I am BACK with roadtrip recaps. Despite ending our little 8-month, cross-country endeavor, I still have many, many gigabytes of pictures and videos to upload and share. So, I’ll just slowly chip away at it!
I left off in Texas, just before reaching Lubbock. There’s quite a lot to do in Lubbock, though many know it simply as a college town. Our first stop was the Praire Dog Town (how can you not love a city that designates an entire park to what others might consider an infestation of rodents?), but because of the rain and wind, the dogs just weren’t out playing and entertaining.
Yup. There is an entire museum in Lubbock, Texas dedicated to the incredible invention of wind power. We were pretty excited to visit the American Wind Power Center, particularly when our parking spot was right next to a turbine.
Really gives you a sense for the size of them! The center is located on 28 acres, and has almost 200 windmills on display, both indoors and out.
The picture above shows the type of windmills I generally associate with the term – old-fashioned and wooden. These are the type of windmills that flourished across central and western United States during the 1800s and 1900s. They’re actually called a windpump, and are designed to turn slowly, to have greater torque in low winds and be able to self-regulate their speed in high winds.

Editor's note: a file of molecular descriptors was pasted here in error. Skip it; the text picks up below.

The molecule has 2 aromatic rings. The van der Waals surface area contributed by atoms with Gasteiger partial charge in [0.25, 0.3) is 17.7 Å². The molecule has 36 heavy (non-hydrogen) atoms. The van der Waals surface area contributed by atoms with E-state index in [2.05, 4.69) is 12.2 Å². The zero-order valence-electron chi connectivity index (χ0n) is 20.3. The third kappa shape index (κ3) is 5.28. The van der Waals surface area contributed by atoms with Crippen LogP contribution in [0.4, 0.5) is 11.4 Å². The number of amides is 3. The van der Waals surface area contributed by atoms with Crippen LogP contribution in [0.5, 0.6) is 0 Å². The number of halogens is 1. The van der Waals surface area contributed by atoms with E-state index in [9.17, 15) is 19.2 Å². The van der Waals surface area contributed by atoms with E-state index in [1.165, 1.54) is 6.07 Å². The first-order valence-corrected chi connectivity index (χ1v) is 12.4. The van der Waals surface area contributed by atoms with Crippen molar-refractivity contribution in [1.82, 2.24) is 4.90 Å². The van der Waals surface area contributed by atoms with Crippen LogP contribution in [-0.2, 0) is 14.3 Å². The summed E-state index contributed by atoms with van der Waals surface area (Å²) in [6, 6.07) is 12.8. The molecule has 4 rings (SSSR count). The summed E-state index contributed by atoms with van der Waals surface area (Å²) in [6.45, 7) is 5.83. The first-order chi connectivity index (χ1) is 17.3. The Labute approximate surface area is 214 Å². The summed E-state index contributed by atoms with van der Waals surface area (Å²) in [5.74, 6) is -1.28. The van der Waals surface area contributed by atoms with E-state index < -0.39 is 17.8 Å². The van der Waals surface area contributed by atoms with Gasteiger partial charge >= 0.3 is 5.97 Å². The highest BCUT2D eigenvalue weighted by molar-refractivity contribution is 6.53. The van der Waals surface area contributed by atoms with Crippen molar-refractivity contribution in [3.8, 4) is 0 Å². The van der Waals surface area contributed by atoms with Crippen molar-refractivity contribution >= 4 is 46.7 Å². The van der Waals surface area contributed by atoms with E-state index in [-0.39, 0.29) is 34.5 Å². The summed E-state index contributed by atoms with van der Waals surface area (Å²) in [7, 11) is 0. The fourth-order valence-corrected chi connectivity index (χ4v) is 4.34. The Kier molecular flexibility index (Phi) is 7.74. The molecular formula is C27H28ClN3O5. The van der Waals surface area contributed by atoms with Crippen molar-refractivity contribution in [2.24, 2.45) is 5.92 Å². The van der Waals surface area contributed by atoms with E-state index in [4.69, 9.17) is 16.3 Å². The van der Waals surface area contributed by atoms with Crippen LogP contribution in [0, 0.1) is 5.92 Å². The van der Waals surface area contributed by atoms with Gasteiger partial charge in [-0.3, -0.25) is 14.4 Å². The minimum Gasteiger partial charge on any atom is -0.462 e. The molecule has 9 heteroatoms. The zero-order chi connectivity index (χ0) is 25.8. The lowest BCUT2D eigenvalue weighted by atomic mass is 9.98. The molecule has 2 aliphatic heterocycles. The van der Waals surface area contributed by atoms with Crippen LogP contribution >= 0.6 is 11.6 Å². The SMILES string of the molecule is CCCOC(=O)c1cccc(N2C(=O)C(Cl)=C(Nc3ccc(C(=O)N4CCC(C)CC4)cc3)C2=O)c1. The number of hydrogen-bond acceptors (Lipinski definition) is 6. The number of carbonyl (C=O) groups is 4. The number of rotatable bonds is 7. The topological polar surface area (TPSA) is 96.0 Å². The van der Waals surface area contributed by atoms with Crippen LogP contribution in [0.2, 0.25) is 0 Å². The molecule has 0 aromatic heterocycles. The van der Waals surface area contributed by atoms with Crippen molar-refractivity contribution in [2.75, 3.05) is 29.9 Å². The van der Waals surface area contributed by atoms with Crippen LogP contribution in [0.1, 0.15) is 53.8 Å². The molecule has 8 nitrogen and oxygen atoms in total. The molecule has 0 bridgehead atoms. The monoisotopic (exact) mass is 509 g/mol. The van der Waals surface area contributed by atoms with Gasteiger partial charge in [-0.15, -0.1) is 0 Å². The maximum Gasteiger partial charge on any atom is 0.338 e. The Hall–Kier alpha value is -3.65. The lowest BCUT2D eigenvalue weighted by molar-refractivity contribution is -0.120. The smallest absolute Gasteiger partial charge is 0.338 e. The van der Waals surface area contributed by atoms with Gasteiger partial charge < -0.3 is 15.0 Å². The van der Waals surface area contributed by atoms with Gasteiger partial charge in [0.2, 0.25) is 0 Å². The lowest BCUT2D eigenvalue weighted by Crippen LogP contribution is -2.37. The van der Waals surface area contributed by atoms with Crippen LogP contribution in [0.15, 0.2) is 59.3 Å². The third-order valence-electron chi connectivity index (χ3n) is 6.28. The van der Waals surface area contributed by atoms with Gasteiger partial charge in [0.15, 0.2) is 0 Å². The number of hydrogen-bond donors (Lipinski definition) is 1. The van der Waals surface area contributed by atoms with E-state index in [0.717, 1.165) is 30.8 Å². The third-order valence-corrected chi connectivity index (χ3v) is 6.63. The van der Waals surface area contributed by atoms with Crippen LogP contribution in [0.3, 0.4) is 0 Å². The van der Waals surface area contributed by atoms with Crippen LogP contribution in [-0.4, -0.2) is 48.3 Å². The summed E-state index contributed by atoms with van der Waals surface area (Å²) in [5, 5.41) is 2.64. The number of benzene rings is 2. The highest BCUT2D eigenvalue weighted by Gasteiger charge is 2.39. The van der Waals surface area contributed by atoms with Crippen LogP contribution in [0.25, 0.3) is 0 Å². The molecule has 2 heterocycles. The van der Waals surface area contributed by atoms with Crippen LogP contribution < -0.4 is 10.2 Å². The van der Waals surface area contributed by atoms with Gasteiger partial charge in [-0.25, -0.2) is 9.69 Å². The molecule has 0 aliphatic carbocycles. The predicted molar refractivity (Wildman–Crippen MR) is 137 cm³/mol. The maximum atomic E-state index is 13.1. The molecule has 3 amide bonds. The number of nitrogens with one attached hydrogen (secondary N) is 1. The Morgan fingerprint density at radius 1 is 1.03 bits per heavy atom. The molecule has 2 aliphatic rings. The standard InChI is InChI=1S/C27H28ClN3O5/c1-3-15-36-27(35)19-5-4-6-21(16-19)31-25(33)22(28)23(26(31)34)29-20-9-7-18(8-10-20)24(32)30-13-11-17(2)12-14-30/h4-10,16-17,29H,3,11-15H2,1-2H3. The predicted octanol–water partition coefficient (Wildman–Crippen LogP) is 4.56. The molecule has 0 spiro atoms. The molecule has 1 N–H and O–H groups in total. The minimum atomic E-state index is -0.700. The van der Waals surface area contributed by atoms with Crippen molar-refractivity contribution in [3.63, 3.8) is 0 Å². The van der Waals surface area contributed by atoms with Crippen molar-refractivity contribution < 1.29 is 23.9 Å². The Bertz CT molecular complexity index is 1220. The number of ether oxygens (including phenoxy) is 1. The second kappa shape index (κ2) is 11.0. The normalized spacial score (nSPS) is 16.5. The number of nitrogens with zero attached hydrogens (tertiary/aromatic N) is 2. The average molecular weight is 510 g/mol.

The American Wind Power Center began in 1993, when a Texas Tech University faculty member began a campaign to photograph and preserve historic windmills across America. Accumulation of windmills began slowly, until the city of Lubbock was able to designate land for the museum. Built in 1999, the current site actually houses several windmills that gather energy and water, and provide all power necessary for running the museum.
The inside of the museum is jam-packed with windmills, both new and old. Now, because I’ve said as much as I have to say on the subject of windmills, here’s a bunch of pictures.
A gorgeous addition to the museum is this 5,500 sq. foot mural depicting the history of the windmill in West Texas. Don’t these windmills look more familiar in today’s world?
I particularly liked the evolution of society depicted in the mural. And these two children in fancy dresses on a horse:
If you happen to be in the Lubbock area, check out the museum! We had a great time poking around here.
Writing, eating, loving, laughing, and enjoying where life takes me.
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